I was also not attempting to denounce Traditionalism. If I had to choose between Traditionalism and Modernism, I would choose Traditionalism in less than half a heartbeat. I love the t/Traditions of the Church, and my personal, private spirituality is far more Traditionalist in nature than most people realize – I do, however, worship corporately in a Novus Ordo parish that I love deeply, and I do not see this changing at any point in the near future.

In summary:

1) I do not hate my fellow ORU converts.
2) I do not hate Traditionalists. No, not even the SSPX. Which apparently makes me a Modernist? Another post for another day.
3) I should control my social workers need for justice while writing response posts.
4) Being snowed in for a week makes me a very impassioned writer.

Now, who wants a peanut butter brownie recipe? Sigh.

12 Responses to “Clarity and the like.”

  1. Calah at 7:13 pm #

    I’m sorry you felt you had to write this. I think you’re attitude is to be emulated…you are being much more charitable than those in question. I’m sorry that a conversion that should bring you into the peace of our Mother Church is instead throwing you smack dab in the middle of a nasty family squabble. And you don’t even have the grace of the Eucharist to console you yet!

    Time off in Purgatory for you. A lot of it.

    • Calah at 7:14 pm #

      Uh, your attitude, not you’re. Sorry.

    • When they day comes I will refer God to this comment. 😉 Thanks for your support, Calah.

  2. blueberriesforme at 11:01 pm #

    Sorry you’ve had a rough patch! I really like your blog.
    I have a question – how do you feel as a convert learning the words for the Mass then re-learning them when it changes? (For the English Mass anyway). I’m scared cause it’s what I’ve known my whole life, how will I ever unlearn it?! But I’d go crazy if I learn one version then have relearn another haha.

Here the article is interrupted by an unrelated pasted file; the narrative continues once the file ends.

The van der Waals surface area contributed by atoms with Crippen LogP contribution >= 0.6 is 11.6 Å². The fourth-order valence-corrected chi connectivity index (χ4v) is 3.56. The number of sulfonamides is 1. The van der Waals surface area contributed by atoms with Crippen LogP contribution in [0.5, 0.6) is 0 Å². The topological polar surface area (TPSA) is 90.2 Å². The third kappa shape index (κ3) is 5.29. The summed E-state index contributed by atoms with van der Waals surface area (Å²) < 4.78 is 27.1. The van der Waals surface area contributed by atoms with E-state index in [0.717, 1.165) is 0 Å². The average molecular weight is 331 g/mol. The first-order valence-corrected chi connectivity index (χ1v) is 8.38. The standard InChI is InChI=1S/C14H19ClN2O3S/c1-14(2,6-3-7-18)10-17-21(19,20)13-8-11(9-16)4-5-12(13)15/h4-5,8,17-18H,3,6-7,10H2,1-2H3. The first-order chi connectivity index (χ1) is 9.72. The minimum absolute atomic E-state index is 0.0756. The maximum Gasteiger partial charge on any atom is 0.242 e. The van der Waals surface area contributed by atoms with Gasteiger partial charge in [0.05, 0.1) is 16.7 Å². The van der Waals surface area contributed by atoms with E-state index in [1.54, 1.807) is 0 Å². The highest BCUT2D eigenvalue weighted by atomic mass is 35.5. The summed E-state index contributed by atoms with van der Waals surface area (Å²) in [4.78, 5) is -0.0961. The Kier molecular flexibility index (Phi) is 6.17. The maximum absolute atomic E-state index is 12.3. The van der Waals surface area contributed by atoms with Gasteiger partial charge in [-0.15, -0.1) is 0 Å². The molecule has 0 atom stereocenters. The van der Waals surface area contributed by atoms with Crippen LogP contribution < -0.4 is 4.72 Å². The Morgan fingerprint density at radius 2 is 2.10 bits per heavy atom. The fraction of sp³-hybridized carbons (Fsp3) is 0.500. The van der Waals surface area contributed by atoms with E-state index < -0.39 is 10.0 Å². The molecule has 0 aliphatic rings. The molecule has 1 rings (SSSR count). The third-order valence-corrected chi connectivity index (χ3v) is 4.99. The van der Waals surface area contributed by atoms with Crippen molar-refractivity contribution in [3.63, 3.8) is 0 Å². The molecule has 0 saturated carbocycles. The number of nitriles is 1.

• I’m actually very excited for the changes, for two reasons. One, I feel that they’re a step in the right direction for bridging some of the liturgical divide. Two, I’m a history lover, and it gives me all kinds of delicious chills to think that I get to be a part of such a huge liturgical reform. The memorization is a daunting thought, but I just remind myself that I could be having to learn the entire Mass in Latin!

      • khouria jen at 7:48 pm #

        it is actually possible to do — if you’ve sung any classical masses (i.e. bach, haydn), you’re partway there!

  3. Tara Meghan at 9:15 am #

    I liked your post! It is good to be impassioned if you can also be charitable, which I think you were. There were no harsh words, just a very reasonable plea not to lose sight of the reason and purpose for Catholicism’s details. What I took away from it is this: if we can be harsh and unkind in our discussion of the details of Catholicism, then we have truly lost sight of its heart, and are in danger of making an idol of the Law, rather than putting our worship in its proper place…and how sad is that? To be so close to Jesus, and yet so, sooooo far.

    • Tara Meghan at 9:21 am #

      Which is not to say that the details are unimportant! Merely that, without charity, the details amount to exactly Nothing. Because our friend Paul said so in 1 Corinthians 13.

      • Agreed, whole heartedly! Details are nothing without love. Miss your sweet presence on Twitter, friend!

      • Tara Meghan at 10:03 am #

        Baw! And I miss you, and the lovely Vita Catholic and EE, and Unvirtuous Abbey, and all the other beautiful TwitterPeeps. I am currently putting all my TwitterLove into a novel, and when it is done I will send you a copy! 🙂

  4. priest's wife at 1:07 pm #

    HEY! Where’s the peanut butter brownie recipe????


  5. khouria jen at 7:52 pm #

    i actually thought your entry was very good. ignore the detractors. when they throw lemons at you, wing them right back and add a few of your own!